Martini, Clement M. 1956-

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Martini, Clement M. 1956-

(Clem Martini)


Born August 25, 1956, in Calgary, Alberta, Canada; son of Damien (an accountant) and Catherine (a school board trustee) Martini; married Cheryl Foggo (a writer), September 22, 1984; children: Chandra, Miranda. Education: University of Calgary, B.F.A., 1980; National Theatre School of Canada, graduate of playwriting program, 1982. Hobbies and other interests: Hiking, bird watching, tai chi.


Home—Calgary, Alberta, Canada. Office—Department of Drama, University of Calgary, 2500 University Dr. N.W., Calgary, Alberta T2N 1N4, Canada. Agent—Janine Cheeseman, Aurora Artists, Inc., 19 Wroxeter Ave., Toronto, Ontario M4K 1J5, Canada. E-mail—[email protected]


University of Calgary, Calgary, Alberta, Canada, associate professor of drama, 1997—. Access Copyright, member of board of directors.


Playwrights Guild of Canada (president, 2004—).


Award for excellence, Writers Guild of Alberta, 2000, for Illegal Entry, and 2002, for A Three Martini Lunch; Killam Foundation resident fellow, 2005.


Illegal Entry (play), Playwrights Canada Press (Toronto, Ontario, Canada), 1999.

A Three Martini Lunch (anthology of plays), Red Deer Press (Calgary, Alberta, Canada), 2000.

The Field Mouse Collection (anthology of plays), Playwrights Canada Press (Toronto, Ontario, Canada), 2005.

The Secret Life of the Octopus (play), produced at Quest Theatre, Calgary, Alberta, Canada, 2005.

The Blunt Playwright, Playwrights Canada Press (Toronto, Ontario, Canada), 2006.


The Mob, Kids Can Press (Toronto, Ontario, Canada), 2004.

The Plague, Kids Can Press (Toronto, Ontario, Canada), 2005.

The Judgment, Kids Can Press (Toronto, Ontario, Canada), 2006.


Clement M. Martini told CA: "In 1999 I began working on The Mob, the first of what would become a trilogy of novels titled ‘Feather and Bone: The Crow Chronicles.’ The question people would most often ask when they heard about the project was ‘Why crows? How could you possible write about crows?’ That's the way they would say it, too, with crows in italics, as though even articulating the word was a little distasteful.

"Well. Here's how it began.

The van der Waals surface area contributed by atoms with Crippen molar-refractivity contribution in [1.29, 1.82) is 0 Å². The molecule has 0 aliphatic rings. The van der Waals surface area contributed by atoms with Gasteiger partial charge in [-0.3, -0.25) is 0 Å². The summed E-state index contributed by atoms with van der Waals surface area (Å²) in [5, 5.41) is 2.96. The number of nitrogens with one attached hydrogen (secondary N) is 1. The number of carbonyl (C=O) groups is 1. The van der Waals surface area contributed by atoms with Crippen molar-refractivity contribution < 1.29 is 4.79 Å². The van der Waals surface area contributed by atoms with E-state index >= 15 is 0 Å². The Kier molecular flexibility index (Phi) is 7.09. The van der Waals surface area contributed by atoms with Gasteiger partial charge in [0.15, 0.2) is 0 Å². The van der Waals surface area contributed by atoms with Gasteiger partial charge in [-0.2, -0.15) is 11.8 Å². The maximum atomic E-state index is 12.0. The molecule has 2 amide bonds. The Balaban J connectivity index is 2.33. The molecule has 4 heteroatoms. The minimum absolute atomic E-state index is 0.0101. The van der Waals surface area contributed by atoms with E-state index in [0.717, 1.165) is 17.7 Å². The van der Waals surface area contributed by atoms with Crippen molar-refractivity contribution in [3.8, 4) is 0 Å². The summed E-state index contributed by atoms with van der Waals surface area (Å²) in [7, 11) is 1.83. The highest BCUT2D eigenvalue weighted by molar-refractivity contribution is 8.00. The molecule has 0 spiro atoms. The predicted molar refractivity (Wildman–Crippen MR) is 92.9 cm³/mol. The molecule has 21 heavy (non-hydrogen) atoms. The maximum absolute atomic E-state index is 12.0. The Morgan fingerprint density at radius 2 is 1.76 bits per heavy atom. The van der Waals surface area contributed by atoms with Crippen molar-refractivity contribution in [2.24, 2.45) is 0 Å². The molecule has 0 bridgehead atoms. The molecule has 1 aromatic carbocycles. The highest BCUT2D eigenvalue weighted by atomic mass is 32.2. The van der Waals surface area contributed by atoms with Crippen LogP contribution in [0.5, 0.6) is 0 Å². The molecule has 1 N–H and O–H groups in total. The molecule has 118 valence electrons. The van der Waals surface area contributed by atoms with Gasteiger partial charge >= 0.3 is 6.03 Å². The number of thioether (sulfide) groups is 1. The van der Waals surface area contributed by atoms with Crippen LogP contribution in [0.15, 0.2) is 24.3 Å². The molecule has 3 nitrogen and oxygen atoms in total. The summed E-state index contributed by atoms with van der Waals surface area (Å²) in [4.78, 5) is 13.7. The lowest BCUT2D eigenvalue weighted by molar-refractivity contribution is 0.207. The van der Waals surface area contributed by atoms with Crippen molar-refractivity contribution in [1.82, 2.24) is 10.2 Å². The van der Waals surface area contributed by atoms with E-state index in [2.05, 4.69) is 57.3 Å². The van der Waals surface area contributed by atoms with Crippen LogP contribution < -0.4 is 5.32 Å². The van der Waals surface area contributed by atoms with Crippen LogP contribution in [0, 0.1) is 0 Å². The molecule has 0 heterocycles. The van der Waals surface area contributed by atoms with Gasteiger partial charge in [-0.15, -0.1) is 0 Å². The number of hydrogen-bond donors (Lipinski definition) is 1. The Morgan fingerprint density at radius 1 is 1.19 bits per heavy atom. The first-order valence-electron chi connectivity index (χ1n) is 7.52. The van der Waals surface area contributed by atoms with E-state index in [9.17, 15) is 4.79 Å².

"It was the dawn of a cold spring morning. I was seated next to my youngest daughter, Miranda, and we were waiting for her school bus to arrive. An immense flock of birds cut across the sky, came to rest in a crooked poplar tree, and promptly commenced chattering with one another. Miranda turned to me and remarked that it was just like a family reunion. That got me thinking. What if it was a family reunion?

"I mean, what if it was? Literally. Like many humans, I had been conditioned to believe that animals could belong to things like herds and flocks and pods and packs, but animals couldn't possibly have families, and they certainly couldn't hold family reunions. But, why not?

"That question folded in nicely with something else I'd been ruminating on, and that was how badly people underestimated crows. Now, I happened to like crows. I always had. I liked the friendly, careless way they hung out with one another, and the rakish way they seemed to relish life, but for some reason, people delighted in hummingbirds, were inspired by swans, found eagles noble, but crows—crows just got on people's nerves. They were too everything: too noisy, too aggressive, too dark. And however many there were, there were always too many of them.

"It seemed to me that people had nothing good to say about crows; In fact, I found that in some places crows were still trapped or hunted as pests. Today, if you log on to the Internet, you'll find a number of Web sites devoted to killing crows, and you'll read of people that boast of bagging fifty or sixty at a time.

"The more I looked into crows, though, the more I learned. Rather than being pests, I found, crows play a major role in controlling pests. A large part of the crow diet consists of bugs, worms, larvae, grasshoppers, mice, and moles—all creatures that eat and destroy crops. I found out crows possessed many unrecognized virtues. They were loyal. When a crow puts out a distress call, other crows will show up from miles around to help. When a crow dies, others will gather and hold vigil. In general, crows mate for life. Far from being ‘bird-brained,’ I learned that crows were smart—crows have been witnessed constructing simple tools to fish food out of bottles. By the time I experienced these various epiphanies, I had commenced work upon my first book, and I had come to love watching crows.

"The thing that I began to realize was that everything that is messy and uncontrollable about nature gets up people's noses. And crows are absolutely, irrevocably, utterly unruly and completely, completely uncontrollable. As humans continue to strip the world of its last remaining wild species and drive species after species to the brink of extinction, crows have not only been able to survive, but thrive—and you have to believe that there's something to be learned from an animal as canny and resourceful as that.

"I began to feel that, by observing crows closely, it was possible not only to see a different side of crows, but also to glimpse a different and more complicated and resilient aspect of nature. We're trained to appreciate the fast and the flashy in life, but that can't be the whole story. If you watch crows long enough and listen to them hard enough, you begin to understand that nature is working with a large and subtle palette. So, in answer to those who ask how I could write about crows, the only answer I've got is, how could I possibly not?"



Booklist, October 1, 2004, Jennifer Mattson, review of The Mob, p. 329.

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Martini, Clement M. 1956-

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